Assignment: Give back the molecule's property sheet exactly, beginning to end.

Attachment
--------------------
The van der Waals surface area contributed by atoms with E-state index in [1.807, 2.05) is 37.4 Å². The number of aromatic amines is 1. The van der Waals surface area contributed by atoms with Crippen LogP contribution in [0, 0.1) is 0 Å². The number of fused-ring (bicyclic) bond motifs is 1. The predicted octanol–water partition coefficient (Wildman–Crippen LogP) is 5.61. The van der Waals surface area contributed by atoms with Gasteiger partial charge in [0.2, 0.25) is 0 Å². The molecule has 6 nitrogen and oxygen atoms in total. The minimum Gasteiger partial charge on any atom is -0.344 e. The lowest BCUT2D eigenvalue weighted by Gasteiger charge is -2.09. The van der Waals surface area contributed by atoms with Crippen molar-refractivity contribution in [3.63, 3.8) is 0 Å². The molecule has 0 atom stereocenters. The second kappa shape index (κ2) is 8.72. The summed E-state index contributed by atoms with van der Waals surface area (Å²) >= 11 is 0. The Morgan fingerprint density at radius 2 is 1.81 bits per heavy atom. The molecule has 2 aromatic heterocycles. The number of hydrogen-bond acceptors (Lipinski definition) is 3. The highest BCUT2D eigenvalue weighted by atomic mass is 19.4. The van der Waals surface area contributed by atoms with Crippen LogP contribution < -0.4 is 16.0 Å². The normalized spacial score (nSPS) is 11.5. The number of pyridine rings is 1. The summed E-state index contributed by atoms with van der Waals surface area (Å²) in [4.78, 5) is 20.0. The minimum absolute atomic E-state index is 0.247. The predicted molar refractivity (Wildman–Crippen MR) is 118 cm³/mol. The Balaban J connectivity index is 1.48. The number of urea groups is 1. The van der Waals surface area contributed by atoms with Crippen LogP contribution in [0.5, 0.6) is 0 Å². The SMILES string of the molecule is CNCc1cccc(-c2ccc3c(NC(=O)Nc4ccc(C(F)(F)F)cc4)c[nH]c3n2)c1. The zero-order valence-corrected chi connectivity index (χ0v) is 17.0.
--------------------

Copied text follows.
The van der Waals surface area contributed by atoms with E-state index in [1.807, 2.05) is 37.4 Å². The number of aromatic amines is 1. The van der Waals surface area contributed by atoms with Crippen LogP contribution in [0, 0.1) is 0 Å². The number of fused-ring (bicyclic) bond motifs is 1. The predicted octanol–water partition coefficient (Wildman–Crippen LogP) is 5.61. The van der Waals surface area contributed by atoms with Gasteiger partial charge in [0.2, 0.25) is 0 Å². The molecule has 6 nitrogen and oxygen atoms in total. The minimum Gasteiger partial charge on any atom is -0.344 e. The lowest BCUT2D eigenvalue weighted by Gasteiger charge is -2.09. The van der Waals surface area contributed by atoms with Crippen molar-refractivity contribution in [3.63, 3.8) is 0 Å². The molecule has 0 atom stereocenters. The second kappa shape index (κ2) is 8.72. The summed E-state index contributed by atoms with van der Waals surface area (Å²) >= 11 is 0. The Morgan fingerprint density at radius 2 is 1.81 bits per heavy atom. The molecule has 2 aromatic heterocycles. The number of hydrogen-bond acceptors (Lipinski definition) is 3. The highest BCUT2D eigenvalue weighted by atomic mass is 19.4. The van der Waals surface area contributed by atoms with Crippen LogP contribution < -0.4 is 16.0 Å². The normalized spacial score (nSPS) is 11.5. The number of pyridine rings is 1. The summed E-state index contributed by atoms with van der Waals surface area (Å²) in [4.78, 5) is 20.0. The minimum absolute atomic E-state index is 0.247. The predicted molar refractivity (Wildman–Crippen MR) is 118 cm³/mol. The Balaban J connectivity index is 1.48. The number of urea groups is 1. The van der Waals surface area contributed by atoms with Crippen LogP contribution in [0.5, 0.6) is 0 Å². The SMILES string of the molecule is CNCc1cccc(-c2ccc3c(NC(=O)Nc4ccc(C(F)(F)F)cc4)c[nH]c3n2)c1. The zero-order valence-corrected chi connectivity index (χ0v) is 17.0.